The critically endangered bird is down to just 160-odd individuals, most of them surviving in the Thar Desert in Rajasthan.
The great Indian bustard has been in deep trouble for a while. Once found across India’s grasslands and dry landscapes, the critically endangered bird is now down to just 160-odd individuals, most of them surviving in the Thar Desert in Rajasthan state.
Even in this last stronghold, survival is hard. Agricultural fields and a growing network of power lines and wind turbines have taken over their habitats, while predators like dogs destroy the eggs that the ostrich-like birds painstakingly lay down. In a last ditch effort, wildlife researchers along with the forest department have started a hunt for the birds’ eggs in Rajasthan to begin the process of captive breeding. On June 20, they managed to collect two bustard eggs from the wild.
“A beginning has been made and I hope we are able to save the bird,” Arindam Tomar, the state’s chief wildlife warden, told Mongabay.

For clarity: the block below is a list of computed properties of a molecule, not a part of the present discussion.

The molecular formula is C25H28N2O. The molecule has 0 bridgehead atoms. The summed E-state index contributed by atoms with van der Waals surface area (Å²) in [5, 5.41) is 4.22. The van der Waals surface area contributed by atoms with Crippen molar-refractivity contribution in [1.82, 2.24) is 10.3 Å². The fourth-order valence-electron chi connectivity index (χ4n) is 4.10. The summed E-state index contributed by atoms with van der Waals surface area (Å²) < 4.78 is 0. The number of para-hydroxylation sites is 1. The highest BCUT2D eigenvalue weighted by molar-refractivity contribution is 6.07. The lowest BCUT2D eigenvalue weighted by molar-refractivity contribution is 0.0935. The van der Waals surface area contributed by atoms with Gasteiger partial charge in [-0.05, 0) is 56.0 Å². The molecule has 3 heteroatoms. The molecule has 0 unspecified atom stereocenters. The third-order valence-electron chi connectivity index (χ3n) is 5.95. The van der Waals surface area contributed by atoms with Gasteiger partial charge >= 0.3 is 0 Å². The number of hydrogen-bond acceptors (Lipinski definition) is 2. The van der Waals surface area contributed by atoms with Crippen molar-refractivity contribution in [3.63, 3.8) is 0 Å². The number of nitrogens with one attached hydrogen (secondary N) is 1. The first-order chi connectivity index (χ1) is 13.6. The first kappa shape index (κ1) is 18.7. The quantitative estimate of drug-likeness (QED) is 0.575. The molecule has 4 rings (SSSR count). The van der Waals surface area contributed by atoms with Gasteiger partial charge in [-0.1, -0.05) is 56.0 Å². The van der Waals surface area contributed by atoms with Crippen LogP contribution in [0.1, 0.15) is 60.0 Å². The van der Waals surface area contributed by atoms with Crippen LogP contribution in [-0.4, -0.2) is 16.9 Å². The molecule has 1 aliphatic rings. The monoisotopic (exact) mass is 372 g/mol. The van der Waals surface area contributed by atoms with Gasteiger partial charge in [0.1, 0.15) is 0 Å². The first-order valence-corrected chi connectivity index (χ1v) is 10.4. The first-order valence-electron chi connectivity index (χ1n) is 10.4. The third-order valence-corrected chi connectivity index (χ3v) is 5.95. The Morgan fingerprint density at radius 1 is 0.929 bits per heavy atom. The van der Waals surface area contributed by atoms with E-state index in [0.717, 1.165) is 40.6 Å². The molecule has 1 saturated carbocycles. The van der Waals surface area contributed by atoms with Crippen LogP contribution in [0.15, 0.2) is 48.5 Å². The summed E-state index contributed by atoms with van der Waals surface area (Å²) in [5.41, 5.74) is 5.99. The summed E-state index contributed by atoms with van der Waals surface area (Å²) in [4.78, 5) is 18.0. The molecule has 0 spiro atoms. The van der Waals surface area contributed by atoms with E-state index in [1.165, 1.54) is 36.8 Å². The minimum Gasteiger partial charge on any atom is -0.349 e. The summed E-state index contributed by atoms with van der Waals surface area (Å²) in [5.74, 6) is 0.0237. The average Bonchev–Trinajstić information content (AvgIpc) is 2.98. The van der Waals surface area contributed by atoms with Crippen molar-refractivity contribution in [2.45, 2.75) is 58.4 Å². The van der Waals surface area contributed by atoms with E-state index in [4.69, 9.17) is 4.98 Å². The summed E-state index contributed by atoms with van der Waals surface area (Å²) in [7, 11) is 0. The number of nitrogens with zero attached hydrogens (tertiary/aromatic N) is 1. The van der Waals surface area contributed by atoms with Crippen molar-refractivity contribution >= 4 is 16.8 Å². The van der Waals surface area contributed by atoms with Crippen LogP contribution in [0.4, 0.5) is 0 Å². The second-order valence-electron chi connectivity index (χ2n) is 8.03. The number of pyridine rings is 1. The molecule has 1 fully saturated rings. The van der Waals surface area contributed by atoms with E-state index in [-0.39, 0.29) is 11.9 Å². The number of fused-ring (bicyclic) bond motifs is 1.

The Wildlife Institute of India, Rajasthan forest department and India’s environment ministry have entered into an agreement to build two captive breeding facilities for the great Indian bustards (Ardeotis nigriceps). The main, bigger facility is being constructed in the village of Sorsan in southeast Rajasthan, while a second, smaller facility is being built in Jaisalmer, in the west, close to where many of the wild birds breed.
The buildings will take a year or two to come up, Tomar said, but the hunt for eggs is on because the teams “did not want to miss this year’s breeding season.”
“That was the urgency of doing it,” he said. “There are only 150 great Indian bustards surviving in the wild, so every day is precious. We don’t have any captive population of great Indian bustards at all, we don’t have them in any zoos or anywhere else.”
Mongabay contacted two experts from the Wildlife Institute of India involved in the project; one declined to comment and the other did not respond.